Release date: 2017.06.23
Developing a Catalyst for Fuel Cells That Use Hydrogen and Carbon Monoxide as Fuel
Research Results Engineering
Scientists from Kyushu University, Japan, have invented the first catalyst that can oxidize both hydrogen and carbon monoxide. Carbon monoxide is a common pollutant in commercially available hydrogen gas and it significantly reduces the activity of catalyst by poisoning the platinum catalysts used in today’s fuel cells. However, this new catalyst, based on a nickel-iridium complex, was designed to act like the mid-point between two natural enzymes: hydrogenase, which oxidizes hydrogen and carbon monoxide dehydrogenase, which oxidizes carbon monoxide. The group of scientists, led by Prof. Seiji Ogo, were then able to construct a proof-of-concept fuel cell that turned the tables on poisonous carbon monoxide and used it as a fuel and generated energy from a 50:50 mixture of the two gases.
This research achievement was published in the online edition of the German academic magazine Angewandte Chemie International Edition on June 6, 2017 (Japan local time). This research has been carried out as part of the research sponsored by the Ministry of Education, Culture, Sports, Science and Technology (MEXT) Grant-in-Aid for Specially Promoted Research, “New Energy Sources from Hydrogenase-Photosynthesis Models,” by Prof. Seiji Ogo and his research group at the Center for Small Molecule Energy (Seiji Ogo, head of the center), Faculty of Engineering, Kyushu University, as well as the International Institute for Carbon-Neutral Energy Research (I2CNER, Petros Sofronis, director of the institute), base of the World Premier International Research Center Initiative (WPI) established by MEXT, JNC Corporation, and Fukuoka Industry-Academia Symphonicity.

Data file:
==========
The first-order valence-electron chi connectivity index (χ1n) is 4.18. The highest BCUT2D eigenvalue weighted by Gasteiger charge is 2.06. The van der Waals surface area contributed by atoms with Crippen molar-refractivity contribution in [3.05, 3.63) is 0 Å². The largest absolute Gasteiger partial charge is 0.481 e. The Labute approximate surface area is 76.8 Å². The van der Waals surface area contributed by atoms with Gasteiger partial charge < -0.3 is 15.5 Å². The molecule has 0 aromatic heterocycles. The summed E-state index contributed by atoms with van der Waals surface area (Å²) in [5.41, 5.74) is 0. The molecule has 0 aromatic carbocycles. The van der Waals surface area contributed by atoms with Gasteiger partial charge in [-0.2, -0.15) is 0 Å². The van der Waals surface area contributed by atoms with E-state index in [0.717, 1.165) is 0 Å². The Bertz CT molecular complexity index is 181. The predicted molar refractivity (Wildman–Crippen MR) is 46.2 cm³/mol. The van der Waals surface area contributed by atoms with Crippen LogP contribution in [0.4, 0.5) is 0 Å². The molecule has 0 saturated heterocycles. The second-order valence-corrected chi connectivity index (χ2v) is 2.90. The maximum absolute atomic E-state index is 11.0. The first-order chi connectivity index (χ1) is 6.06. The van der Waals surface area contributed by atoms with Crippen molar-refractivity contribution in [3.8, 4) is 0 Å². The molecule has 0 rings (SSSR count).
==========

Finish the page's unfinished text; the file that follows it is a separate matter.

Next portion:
We developed a fuel cell that uses the anode catalyst and a 50:50 mixture of hydrogen and carbon monoxide gases as fuel.
Instead of approaching the issue from the conventional standpoint of protecting the catalyst from carbon monoxide, we took a hint from two naturally occurring enzymes (carbon monoxide dehydrogenase, which oxidizes carbon monoxide, and hydrogenase, which oxidizes hydrogen) and adopted the idea to design a catalyst that would facilitate use of carbon monoxide as a fuel (electron source) in the same manner as hydrogen. Since this system works in water, it is also environmentally friendly.